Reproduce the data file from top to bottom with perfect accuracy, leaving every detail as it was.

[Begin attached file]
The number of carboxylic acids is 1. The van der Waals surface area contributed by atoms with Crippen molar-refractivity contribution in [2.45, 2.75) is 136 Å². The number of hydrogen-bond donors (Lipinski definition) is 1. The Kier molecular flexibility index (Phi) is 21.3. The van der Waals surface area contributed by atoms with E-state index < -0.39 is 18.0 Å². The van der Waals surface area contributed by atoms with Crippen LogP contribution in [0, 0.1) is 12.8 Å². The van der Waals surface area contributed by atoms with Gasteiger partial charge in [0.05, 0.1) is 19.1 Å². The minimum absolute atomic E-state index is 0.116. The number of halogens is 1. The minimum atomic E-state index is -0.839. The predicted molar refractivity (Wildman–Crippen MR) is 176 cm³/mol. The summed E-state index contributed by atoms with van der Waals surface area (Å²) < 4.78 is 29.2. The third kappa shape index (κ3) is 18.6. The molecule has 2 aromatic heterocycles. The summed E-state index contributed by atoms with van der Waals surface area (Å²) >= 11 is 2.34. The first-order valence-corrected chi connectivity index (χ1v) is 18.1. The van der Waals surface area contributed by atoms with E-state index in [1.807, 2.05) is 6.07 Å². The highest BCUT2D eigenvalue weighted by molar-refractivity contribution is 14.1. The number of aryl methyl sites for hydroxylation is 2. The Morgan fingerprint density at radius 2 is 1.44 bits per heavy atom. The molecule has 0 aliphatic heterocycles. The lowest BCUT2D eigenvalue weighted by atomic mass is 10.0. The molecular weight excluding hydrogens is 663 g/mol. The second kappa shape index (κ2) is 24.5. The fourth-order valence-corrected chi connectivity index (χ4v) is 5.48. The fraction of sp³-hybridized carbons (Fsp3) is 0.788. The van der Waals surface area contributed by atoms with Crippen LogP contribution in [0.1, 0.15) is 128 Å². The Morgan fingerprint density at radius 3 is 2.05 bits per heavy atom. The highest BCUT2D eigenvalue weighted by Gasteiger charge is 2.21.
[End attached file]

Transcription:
The number of carboxylic acids is 1. The van der Waals surface area contributed by atoms with Crippen molar-refractivity contribution in [2.45, 2.75) is 136 Å². The number of hydrogen-bond donors (Lipinski definition) is 1. The Kier molecular flexibility index (Phi) is 21.3. The van der Waals surface area contributed by atoms with E-state index < -0.39 is 18.0 Å². The van der Waals surface area contributed by atoms with Crippen LogP contribution in [0, 0.1) is 12.8 Å². The van der Waals surface area contributed by atoms with Gasteiger partial charge in [0.05, 0.1) is 19.1 Å². The minimum absolute atomic E-state index is 0.116. The number of halogens is 1. The minimum atomic E-state index is -0.839. The predicted molar refractivity (Wildman–Crippen MR) is 176 cm³/mol. The summed E-state index contributed by atoms with van der Waals surface area (Å²) < 4.78 is 29.2. The third kappa shape index (κ3) is 18.6. The molecule has 2 aromatic heterocycles. The summed E-state index contributed by atoms with van der Waals surface area (Å²) >= 11 is 2.34. The first-order valence-corrected chi connectivity index (χ1v) is 18.1. The van der Waals surface area contributed by atoms with E-state index in [1.807, 2.05) is 6.07 Å². The highest BCUT2D eigenvalue weighted by molar-refractivity contribution is 14.1. The number of aryl methyl sites for hydroxylation is 2. The Morgan fingerprint density at radius 2 is 1.44 bits per heavy atom. The molecule has 0 aliphatic heterocycles. The lowest BCUT2D eigenvalue weighted by atomic mass is 10.0. The molecular weight excluding hydrogens is 663 g/mol. The second kappa shape index (κ2) is 24.5. The fourth-order valence-corrected chi connectivity index (χ4v) is 5.48. The fraction of sp³-hybridized carbons (Fsp3) is 0.788. The van der Waals surface area contributed by atoms with Crippen LogP contribution in [0.1, 0.15) is 128 Å². The Morgan fingerprint density at radius 3 is 2.05 bits per heavy atom. The highest BCUT2D eigenvalue weighted by Gasteiger charge is 2.21.